His statement was:
 "В качестве proof-of-concept я как-то давно реализовывал шаблоны для
 работы со списками типов на D"
 (Long ago I implemented templates for dealing with typelists in D as a
 proof-of-concept, here is a link...)

 Andrew.


May 08 2005
parent "Ben Hinkle" <ben.hinkle gmail.com> writes:
Thanks. Since Burton's box code does numeric conversions I've switched to 
using that. So I technically don't need the TypeList stuff for MinTL 
anymore. It's very tempting to include it but I'd like to see where Walter 
goes with the template stuff. I have a feeling he will eventually look for a 
better meta-programming style than TypeLists etc. I have no idea what such a 
feature would look like but who knows. I'll keep Thor around - and Aleksey's 
contact info.

"Andrew Fedoniouk" <news terrainformatica.com> wrote in message 
news:d5mdli$2qmv$1 digitaldaemon.com...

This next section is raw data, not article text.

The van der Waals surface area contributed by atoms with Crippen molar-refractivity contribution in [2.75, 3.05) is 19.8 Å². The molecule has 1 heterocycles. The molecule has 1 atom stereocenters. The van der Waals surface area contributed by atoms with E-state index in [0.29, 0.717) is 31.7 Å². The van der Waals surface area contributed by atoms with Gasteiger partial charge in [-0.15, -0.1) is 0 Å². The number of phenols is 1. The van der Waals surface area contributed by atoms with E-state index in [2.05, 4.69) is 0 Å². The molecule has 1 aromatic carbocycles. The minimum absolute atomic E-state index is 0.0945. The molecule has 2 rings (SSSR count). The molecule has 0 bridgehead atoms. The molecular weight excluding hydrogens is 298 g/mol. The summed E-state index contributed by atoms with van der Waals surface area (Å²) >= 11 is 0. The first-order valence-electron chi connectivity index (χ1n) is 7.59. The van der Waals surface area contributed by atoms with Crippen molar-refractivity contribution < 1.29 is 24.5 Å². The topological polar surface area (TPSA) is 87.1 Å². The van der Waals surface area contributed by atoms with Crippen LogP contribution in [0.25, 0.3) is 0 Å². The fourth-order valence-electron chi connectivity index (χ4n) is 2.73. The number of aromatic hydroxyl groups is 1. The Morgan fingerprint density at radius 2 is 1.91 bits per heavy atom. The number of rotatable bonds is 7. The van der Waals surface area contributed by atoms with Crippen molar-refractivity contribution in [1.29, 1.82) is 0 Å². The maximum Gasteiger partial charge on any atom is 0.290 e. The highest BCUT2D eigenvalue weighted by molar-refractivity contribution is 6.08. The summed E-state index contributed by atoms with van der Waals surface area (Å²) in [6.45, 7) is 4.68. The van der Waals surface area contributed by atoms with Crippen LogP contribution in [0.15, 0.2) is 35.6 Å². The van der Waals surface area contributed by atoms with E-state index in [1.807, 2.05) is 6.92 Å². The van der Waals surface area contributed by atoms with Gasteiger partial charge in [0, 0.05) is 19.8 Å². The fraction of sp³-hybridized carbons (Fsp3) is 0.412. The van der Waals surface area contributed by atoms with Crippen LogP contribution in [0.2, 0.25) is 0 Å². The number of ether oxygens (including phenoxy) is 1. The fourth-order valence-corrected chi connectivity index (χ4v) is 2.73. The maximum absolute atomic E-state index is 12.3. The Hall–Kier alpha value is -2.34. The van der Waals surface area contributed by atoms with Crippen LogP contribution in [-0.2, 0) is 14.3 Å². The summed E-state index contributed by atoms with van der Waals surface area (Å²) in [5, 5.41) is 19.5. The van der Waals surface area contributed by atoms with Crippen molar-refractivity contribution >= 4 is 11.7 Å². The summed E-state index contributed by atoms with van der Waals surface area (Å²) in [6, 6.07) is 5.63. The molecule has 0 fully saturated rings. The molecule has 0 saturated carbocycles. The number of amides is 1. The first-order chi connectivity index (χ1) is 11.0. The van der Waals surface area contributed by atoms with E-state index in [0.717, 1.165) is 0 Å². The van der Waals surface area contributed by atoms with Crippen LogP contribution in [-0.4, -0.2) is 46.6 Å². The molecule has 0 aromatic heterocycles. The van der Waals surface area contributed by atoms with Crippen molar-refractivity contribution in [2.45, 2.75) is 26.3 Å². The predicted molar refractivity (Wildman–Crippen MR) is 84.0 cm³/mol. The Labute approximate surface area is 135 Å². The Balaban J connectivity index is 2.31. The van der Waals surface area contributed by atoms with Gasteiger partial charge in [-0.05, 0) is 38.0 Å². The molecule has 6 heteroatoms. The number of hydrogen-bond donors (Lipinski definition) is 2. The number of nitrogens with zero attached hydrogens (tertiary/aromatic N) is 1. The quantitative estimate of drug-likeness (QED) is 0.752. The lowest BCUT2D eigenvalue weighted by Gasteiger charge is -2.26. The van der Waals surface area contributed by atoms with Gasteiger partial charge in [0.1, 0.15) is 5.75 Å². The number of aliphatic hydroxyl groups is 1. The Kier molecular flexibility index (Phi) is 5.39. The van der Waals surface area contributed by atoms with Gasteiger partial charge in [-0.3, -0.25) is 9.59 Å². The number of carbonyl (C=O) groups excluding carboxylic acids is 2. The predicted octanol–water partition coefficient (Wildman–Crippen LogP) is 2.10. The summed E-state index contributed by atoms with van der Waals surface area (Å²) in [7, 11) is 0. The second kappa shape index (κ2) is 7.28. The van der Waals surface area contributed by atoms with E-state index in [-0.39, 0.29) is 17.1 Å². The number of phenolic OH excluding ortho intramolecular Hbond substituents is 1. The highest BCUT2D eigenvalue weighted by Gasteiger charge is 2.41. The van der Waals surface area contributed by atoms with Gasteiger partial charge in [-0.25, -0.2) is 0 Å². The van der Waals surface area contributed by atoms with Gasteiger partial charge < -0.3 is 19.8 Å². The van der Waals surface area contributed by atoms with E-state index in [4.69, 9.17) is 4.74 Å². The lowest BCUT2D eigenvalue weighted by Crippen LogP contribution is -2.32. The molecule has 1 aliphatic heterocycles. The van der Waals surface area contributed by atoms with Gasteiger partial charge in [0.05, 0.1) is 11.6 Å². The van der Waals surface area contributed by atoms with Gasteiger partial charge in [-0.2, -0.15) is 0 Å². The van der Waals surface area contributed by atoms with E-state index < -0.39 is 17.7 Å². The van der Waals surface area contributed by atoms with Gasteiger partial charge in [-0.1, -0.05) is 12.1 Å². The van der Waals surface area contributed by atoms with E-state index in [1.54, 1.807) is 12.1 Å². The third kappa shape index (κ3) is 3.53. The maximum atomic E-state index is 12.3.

Ben, I've got a response from the author of the Thor -
 Aleksey Bobnev <aleksey.bobnev gmail.com>

 Attached are his updated sources.
 If Thor will be included in MinTL he is willing
 to update style of comments to make them
 consistent with MinTL.

 Andrew.
 http://terrainformatica.com



 "Ben Hinkle" <ben.hinkle gmail.com> wrote in message 
 news:d5fmpg$dm5$1 digitaldaemon.com...
 Nice stuff - thanks. Plus the code is public domain just like MinTL so I 
 can
 use it (hooray). Since MinTL is a "template library" it wouldn't be out 
 of
 place to document it as part of the library (with proper credit of 
 course).

 "Andrew Fedoniouk" <news terrainformatica.com> wrote in message
 news:d5et8h$2lgq$1 digitaldaemon.com...
 oops, forgot to include link to the Thor library
 (meta.d, traits.d, typelist.d)

 http://rsdn.ru/File/28948/Thor.zip

 Author nickname is 'uv' on RSDN (Russian Software Developers Network).
 This is everything what I know about him so far.
 His statement was:
 "В качестве proof-of-concept я как-то давно реализовывал шаблоны для
 работы со списками типов на D"
 (Long ago I implemented templates for dealing with typelists in D as a
 proof-of-concept, here is a link...)

 Andrew.



May 08 2005